“If you watch a lot of our competitors, it’s about bling-y expensive real estate in New York or crazy flipping in L.A.,” said Scripps chief programming officer Kathleen Finch. “For the most part, our viewers live in suburban houses with yards. We embrace the real America.”…

The key, Scripps executives agree, is a refusal to upset HGTV’s audience. There’s no profanity, and on-air conflicts are confined to paint colors or tile choices. Instead of making the network feel trivial, its fans say, the relentlessly pleasant programming is a comfort, especially in hard times.

Americans like houses, both in terms of what they might aspire to themselves (the home may be their number one opportunity to define themselves) as well as knowing what their “neighbors” have (don’t those people on TV count as neighbors in today’s world of limited deep social ties?). The lack of open conflict could also tie in nicely with M. P. Baumgartner’s work The Moral Order of a Suburb which argued suburbanites create community by avoiding conflict.

I’m also intrigued by the idea that showing “the best side” of suburbanites could be a winning formula on television. I’ve been working on several projects in recent years about the depictions of suburbia on television. In the 1950s and early 1960s, there were numerous shows that presented everyday suburban life (obviously, a very sanitized white, upper middle class perspective) but since that period, many shows that do this are doing it with a wink and nod or to laugh at suburbanites. Do the fairly wealthy viewers of HGTV enjoy seeing themselves on screen when few other shows or TV networks offer such an opportunity?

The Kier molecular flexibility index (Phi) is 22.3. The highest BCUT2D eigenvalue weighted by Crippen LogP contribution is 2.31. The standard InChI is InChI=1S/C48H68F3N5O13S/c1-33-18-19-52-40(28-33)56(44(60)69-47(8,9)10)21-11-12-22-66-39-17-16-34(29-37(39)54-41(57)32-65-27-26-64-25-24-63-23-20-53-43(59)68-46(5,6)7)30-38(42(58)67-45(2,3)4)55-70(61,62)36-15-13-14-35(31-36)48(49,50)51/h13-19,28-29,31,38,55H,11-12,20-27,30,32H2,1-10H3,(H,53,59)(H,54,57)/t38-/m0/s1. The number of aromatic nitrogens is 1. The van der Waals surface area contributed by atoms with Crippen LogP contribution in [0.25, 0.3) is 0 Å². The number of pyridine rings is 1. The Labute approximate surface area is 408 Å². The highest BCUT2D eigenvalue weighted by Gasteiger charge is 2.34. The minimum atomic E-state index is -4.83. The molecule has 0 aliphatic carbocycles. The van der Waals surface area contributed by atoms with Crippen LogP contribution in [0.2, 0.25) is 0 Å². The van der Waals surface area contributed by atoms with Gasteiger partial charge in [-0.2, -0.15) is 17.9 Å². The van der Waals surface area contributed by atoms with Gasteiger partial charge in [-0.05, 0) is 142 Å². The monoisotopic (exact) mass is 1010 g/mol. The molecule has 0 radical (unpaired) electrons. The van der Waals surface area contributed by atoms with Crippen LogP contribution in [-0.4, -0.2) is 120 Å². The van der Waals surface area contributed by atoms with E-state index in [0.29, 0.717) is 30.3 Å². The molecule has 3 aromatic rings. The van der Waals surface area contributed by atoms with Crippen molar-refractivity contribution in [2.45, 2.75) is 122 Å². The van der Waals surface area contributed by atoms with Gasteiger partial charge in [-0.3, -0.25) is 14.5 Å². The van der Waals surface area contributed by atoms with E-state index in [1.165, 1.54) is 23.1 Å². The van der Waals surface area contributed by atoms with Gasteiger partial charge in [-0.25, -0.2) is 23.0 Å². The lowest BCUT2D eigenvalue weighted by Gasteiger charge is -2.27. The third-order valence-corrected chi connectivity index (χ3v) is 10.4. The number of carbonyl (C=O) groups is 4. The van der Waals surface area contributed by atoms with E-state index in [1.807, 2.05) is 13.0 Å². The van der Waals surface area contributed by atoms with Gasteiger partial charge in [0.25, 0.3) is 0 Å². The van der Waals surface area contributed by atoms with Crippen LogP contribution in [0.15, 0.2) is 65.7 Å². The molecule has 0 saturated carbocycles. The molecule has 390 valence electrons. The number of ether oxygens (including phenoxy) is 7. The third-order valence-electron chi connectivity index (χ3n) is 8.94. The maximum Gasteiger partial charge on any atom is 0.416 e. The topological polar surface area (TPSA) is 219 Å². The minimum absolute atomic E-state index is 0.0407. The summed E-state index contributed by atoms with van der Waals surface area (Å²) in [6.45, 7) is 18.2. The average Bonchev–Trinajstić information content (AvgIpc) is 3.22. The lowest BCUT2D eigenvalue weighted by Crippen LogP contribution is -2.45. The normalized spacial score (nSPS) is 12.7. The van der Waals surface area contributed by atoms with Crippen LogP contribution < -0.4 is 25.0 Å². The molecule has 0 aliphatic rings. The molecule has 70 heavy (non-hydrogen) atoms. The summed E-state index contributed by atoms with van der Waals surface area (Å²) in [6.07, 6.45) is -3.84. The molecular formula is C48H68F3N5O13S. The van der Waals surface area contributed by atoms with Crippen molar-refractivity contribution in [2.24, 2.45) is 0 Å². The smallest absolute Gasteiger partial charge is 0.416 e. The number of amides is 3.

Americans are good neighbors but have little interaction, knowledge

A Chicago Tribune article juxtaposes two survey findings regarding Americans acting as neighbors:

A 2010 survey by the Pew Research Center found that fewer than half of Americans know most or all of their neighbors, and nearly one-third said they know none by name.

While 92 percent of Americans consider themselves to be good neighbors, 56 percent said that they interact very little with their neighbors, according to a 2013 study by Nextdoor, a San Francisco-based social network for neighborhoods.

That goes along with the fact that 56 percent of people believe that being a good neighbor means you should be respectful of personal space or boundaries, the Nextdoor study found.

While a good neighbor may be a quiet, unobtrusive neighbor, a really good neighbor is a friendly one, said Nextdoor spokeswoman Kelsey Grady.

This could be chalked up partly to the tendency to overrate one’s own skills – like most Americans saying they are above average drivers. But, it also fights nicely with the argument of The Moral Order of a Suburb. Baumgartner finds that suburbanites got along by staying out of the lives of others and avoiding public conflict. Whereas a traditional understanding of community requires consistent interaction and long-standing relationships, suburban residents have community marked by private lives and transience. If conflict arises, the community spirit is lost (see recent examples here and here). Thus, one can be a good neighbor by not knowing the neighbors, not provoking any sort of conflict, and retreating to the private space of the housing unit and/or yard.